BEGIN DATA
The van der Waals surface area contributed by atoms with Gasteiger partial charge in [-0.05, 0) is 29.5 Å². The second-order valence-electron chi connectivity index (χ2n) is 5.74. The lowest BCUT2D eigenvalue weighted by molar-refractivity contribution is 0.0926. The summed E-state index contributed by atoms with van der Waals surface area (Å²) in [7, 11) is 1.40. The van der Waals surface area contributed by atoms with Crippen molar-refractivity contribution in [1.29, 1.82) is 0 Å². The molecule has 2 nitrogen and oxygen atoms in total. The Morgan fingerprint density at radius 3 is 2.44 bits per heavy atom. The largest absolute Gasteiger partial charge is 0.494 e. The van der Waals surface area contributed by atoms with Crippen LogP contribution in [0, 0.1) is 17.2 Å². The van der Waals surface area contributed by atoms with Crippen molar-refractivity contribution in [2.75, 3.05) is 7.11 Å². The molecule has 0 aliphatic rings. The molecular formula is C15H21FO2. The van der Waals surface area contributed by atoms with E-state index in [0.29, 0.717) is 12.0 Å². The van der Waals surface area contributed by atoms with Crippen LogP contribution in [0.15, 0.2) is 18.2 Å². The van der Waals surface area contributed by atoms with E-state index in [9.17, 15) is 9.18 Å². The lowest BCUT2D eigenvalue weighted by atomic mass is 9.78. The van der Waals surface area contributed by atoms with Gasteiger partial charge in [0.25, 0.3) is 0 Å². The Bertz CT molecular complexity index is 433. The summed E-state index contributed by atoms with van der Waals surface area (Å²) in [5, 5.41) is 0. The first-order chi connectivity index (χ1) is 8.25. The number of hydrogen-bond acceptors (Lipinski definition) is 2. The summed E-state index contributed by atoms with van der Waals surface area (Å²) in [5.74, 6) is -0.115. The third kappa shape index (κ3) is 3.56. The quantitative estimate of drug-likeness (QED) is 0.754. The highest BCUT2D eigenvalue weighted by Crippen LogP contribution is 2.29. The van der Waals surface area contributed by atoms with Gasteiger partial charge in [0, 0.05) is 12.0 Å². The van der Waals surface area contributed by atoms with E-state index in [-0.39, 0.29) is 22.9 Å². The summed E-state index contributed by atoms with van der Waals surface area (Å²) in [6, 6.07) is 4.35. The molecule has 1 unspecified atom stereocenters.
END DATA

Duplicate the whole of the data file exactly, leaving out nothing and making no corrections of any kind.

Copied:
The van der Waals surface area contributed by atoms with Gasteiger partial charge in [-0.05, 0) is 29.5 Å². The second-order valence-electron chi connectivity index (χ2n) is 5.74. The lowest BCUT2D eigenvalue weighted by molar-refractivity contribution is 0.0926. The summed E-state index contributed by atoms with van der Waals surface area (Å²) in [7, 11) is 1.40. The van der Waals surface area contributed by atoms with Crippen molar-refractivity contribution in [1.29, 1.82) is 0 Å². The molecule has 2 nitrogen and oxygen atoms in total. The Morgan fingerprint density at radius 3 is 2.44 bits per heavy atom. The largest absolute Gasteiger partial charge is 0.494 e. The van der Waals surface area contributed by atoms with Crippen LogP contribution in [0, 0.1) is 17.2 Å². The van der Waals surface area contributed by atoms with Crippen molar-refractivity contribution in [2.75, 3.05) is 7.11 Å². The molecule has 0 aliphatic rings. The molecular formula is C15H21FO2. The van der Waals surface area contributed by atoms with E-state index in [0.29, 0.717) is 12.0 Å². The van der Waals surface area contributed by atoms with Crippen LogP contribution in [0.15, 0.2) is 18.2 Å². The van der Waals surface area contributed by atoms with E-state index in [9.17, 15) is 9.18 Å². The lowest BCUT2D eigenvalue weighted by atomic mass is 9.78. The van der Waals surface area contributed by atoms with Gasteiger partial charge in [0.25, 0.3) is 0 Å². The Bertz CT molecular complexity index is 433. The summed E-state index contributed by atoms with van der Waals surface area (Å²) in [5, 5.41) is 0. The first-order chi connectivity index (χ1) is 8.25. The number of hydrogen-bond acceptors (Lipinski definition) is 2. The summed E-state index contributed by atoms with van der Waals surface area (Å²) in [5.74, 6) is -0.115. The third kappa shape index (κ3) is 3.56. The quantitative estimate of drug-likeness (QED) is 0.754. The highest BCUT2D eigenvalue weighted by Crippen LogP contribution is 2.29. The van der Waals surface area contributed by atoms with Gasteiger partial charge in [0, 0.05) is 12.0 Å². The van der Waals surface area contributed by atoms with E-state index in [-0.39, 0.29) is 22.9 Å². The summed E-state index contributed by atoms with van der Waals surface area (Å²) in [6, 6.07) is 4.35. The molecule has 1 unspecified atom stereocenters.